Small Business Committee hears from UAS entrepreneurs

By Emily Aasand | July 29, 2015

Small Business committee members heard from various industry personnel who presented to help the committee examine the innovative use of the unmanned aircraft systems (UAS) by small businesses, as well as the U.S. Federal Aviation Administration’s process in developing rules for wider commercial application.

“There are moments when we can unleash a positive force of innovation and job creation if we do not smother it with regulations,” said Steve Chabot, R-OH. Most of the time, the government misses these moments, and we’re left to wonder what could have been. While we must promote public safety and proper usage of unmanned aircraft, we must ensure that the regulations are carefully crafted so that they don’t prevent this new industry from innovating and helping grow our economy. As Chairman of this Committee, it is my goal to work with the entrepreneurs leading this industry to make sure it can be the positive force that we all know it is.”

Michael GilKey, CEO of 3D Aerial Solutions LLC, was one industry leader who testified on behalf of UAS benefits to agriculture. Small UAS allow farmers to identify, analyze and manage variability within fields for optimum profitability, sustainability and environmental protection.

“Aerial imaging offers greater coverage by sampling every point in the field at the camera’s image resolution,” said Gilkey. “Small UAS like our eBee can fly much lower than manned aircraft and can offer extremely high image resolution. They can also operate very inexpensively and virtually ‘on-demand.’”

“Unmanned systems hold the potential to truly revolutionize our economy and way of life in the United States,” added Gilkey. “However, the highly restricted nature of the current interim rules and the slow pace of permanent rulemaking continues to stifle the ability of small business to capitalize on this market’s potential… Small business people like me are slugging their way through the obstacles and bureaucracy to fulfill our dreams of creating this new industry. We are pioneers, determined to succeed and believe the country and world will be beneficiaries.”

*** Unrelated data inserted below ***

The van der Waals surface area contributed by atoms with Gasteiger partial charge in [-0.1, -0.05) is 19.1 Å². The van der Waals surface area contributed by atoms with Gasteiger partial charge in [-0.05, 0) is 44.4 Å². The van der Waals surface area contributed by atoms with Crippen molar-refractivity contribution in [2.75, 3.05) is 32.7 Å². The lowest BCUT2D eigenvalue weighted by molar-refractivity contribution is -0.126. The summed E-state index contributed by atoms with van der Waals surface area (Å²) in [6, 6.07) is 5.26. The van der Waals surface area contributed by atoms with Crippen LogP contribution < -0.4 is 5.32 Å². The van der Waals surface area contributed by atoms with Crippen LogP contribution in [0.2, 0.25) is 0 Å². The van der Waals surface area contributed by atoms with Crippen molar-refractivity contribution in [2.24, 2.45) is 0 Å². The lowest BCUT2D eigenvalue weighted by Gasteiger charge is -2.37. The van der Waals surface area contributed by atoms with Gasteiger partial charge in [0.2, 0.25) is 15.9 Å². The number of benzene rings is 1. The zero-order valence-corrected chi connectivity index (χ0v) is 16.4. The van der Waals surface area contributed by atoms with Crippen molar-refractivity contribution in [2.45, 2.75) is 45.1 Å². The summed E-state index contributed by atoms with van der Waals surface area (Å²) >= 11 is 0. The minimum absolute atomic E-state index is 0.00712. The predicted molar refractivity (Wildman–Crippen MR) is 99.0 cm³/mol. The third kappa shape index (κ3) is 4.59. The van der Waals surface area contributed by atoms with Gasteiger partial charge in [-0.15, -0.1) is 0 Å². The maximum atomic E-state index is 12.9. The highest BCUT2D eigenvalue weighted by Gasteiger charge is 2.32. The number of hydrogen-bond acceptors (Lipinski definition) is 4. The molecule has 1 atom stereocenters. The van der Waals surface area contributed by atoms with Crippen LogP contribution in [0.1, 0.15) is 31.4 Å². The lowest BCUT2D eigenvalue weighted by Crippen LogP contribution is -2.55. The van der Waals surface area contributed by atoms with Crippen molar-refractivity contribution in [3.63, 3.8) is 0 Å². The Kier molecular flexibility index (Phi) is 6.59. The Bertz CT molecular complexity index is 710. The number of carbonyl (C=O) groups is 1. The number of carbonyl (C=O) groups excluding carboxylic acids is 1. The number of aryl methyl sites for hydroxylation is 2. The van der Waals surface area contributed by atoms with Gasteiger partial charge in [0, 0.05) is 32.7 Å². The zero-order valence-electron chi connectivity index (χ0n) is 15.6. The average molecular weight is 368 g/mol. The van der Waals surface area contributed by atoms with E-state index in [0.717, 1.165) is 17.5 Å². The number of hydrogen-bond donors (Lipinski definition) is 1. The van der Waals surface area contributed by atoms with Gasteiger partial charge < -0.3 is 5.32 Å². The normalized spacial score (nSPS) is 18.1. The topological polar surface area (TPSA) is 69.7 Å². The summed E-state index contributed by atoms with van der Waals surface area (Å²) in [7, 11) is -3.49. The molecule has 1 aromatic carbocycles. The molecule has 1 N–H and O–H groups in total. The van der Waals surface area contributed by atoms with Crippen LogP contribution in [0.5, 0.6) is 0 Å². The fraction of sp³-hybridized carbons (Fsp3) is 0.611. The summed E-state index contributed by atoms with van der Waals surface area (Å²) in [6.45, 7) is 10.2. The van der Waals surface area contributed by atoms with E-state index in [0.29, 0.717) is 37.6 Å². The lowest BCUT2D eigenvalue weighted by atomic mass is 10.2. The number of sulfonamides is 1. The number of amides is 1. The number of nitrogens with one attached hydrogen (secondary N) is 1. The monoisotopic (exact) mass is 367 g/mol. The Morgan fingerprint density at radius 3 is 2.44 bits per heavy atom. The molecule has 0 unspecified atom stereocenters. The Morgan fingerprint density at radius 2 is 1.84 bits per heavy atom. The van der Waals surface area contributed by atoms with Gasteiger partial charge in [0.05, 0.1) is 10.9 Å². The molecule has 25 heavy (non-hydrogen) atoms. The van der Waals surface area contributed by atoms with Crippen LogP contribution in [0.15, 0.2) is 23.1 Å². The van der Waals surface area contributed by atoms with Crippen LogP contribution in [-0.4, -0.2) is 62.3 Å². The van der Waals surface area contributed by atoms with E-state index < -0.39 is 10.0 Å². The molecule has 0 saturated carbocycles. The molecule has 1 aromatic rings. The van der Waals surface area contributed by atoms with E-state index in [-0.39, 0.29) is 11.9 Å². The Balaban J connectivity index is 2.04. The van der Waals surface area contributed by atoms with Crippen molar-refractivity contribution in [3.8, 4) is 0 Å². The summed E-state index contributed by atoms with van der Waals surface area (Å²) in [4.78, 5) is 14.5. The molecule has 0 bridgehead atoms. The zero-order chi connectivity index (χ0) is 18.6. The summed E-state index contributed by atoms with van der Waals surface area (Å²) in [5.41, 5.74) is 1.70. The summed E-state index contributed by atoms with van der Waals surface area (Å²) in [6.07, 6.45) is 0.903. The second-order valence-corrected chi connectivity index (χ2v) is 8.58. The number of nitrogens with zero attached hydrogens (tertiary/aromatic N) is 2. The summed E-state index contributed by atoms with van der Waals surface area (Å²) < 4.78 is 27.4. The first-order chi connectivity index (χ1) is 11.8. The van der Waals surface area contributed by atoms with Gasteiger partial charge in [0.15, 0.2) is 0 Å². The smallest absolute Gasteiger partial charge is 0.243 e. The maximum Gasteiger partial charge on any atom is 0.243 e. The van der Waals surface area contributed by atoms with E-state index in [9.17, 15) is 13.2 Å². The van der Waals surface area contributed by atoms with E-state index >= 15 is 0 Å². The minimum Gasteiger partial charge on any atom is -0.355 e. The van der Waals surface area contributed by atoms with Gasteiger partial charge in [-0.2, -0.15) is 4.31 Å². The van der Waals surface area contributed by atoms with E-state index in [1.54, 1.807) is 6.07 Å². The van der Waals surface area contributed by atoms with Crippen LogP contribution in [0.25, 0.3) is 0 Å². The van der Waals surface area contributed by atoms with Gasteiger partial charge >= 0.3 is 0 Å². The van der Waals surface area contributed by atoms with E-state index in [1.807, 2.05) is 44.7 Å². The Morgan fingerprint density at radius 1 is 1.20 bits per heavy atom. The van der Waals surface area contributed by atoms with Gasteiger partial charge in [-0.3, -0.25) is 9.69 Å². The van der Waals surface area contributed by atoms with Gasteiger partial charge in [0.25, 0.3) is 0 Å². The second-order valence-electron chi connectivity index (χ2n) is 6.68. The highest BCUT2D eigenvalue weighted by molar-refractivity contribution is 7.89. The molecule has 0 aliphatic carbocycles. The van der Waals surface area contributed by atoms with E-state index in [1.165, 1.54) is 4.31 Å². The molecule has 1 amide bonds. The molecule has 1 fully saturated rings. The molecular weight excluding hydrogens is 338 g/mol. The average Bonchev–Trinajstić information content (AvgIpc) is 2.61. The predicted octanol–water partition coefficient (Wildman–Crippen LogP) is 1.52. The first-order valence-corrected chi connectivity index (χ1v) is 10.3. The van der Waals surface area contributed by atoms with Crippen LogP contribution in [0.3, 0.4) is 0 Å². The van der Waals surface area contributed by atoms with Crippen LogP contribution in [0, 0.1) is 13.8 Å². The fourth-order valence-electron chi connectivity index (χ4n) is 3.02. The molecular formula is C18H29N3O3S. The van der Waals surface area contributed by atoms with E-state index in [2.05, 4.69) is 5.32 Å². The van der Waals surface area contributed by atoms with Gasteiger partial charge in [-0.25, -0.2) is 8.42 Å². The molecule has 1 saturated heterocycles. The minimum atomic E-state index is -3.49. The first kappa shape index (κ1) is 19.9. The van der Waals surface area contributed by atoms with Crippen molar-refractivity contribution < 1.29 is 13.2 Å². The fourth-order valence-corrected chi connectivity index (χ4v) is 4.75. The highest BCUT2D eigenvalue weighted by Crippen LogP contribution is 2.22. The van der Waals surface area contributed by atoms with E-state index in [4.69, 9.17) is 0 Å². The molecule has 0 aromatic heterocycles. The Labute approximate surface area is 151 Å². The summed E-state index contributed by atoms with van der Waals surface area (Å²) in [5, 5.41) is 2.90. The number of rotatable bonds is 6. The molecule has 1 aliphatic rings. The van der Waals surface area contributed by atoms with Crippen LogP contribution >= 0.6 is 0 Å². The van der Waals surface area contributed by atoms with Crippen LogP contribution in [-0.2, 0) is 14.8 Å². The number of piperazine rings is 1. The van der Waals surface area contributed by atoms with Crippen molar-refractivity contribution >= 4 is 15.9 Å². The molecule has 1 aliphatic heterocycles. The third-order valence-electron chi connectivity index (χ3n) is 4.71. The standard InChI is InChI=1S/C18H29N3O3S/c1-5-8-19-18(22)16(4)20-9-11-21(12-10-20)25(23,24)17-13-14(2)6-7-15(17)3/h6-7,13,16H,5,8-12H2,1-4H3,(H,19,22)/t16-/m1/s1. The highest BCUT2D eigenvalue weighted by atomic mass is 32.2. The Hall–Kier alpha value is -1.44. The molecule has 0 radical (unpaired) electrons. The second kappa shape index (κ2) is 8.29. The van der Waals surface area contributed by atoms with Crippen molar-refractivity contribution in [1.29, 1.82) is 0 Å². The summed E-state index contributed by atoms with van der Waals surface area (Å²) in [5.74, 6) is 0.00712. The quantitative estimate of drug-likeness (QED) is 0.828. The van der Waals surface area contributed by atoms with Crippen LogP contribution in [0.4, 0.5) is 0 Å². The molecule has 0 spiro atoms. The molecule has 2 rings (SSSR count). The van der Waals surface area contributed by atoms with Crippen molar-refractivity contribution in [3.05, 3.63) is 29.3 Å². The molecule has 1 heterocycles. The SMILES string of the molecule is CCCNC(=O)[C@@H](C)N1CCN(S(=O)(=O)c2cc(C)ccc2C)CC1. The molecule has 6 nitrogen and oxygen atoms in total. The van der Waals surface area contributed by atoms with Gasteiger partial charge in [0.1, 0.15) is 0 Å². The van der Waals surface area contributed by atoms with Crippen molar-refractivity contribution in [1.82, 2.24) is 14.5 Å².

Brian Streem, CEO and founder of AeroCine, Tim McLain, professor of mechanical engineering & director for the center of unmanned aircraft systems at Bingham Young University, and Brian Wynne, president and CEO of Association for Unmanned Vehicle Systems International also testified.

“The FAA’s efforts to integrate UAVs into the national airspace are commendable in the face of extraordinarily challenges,” said Streem. “We recognize the FAA prefers the incremental approach of crawl, walk, run. But right now regulation in the United States is sorely lagging behind the technology, which is sprinting.”

“UAS increase human potential, allowing us to execute dangerous or difficult task safely and efficiently… Given the technology’s potential it is important that the FAA finalize the small UAS rules as quickly as possible,” said Wynne. “Moreover, Congress needs to pass—and the President needs to sign into law—an FAA reauthorization measure before the current authorization expires on September 30, 2015.”


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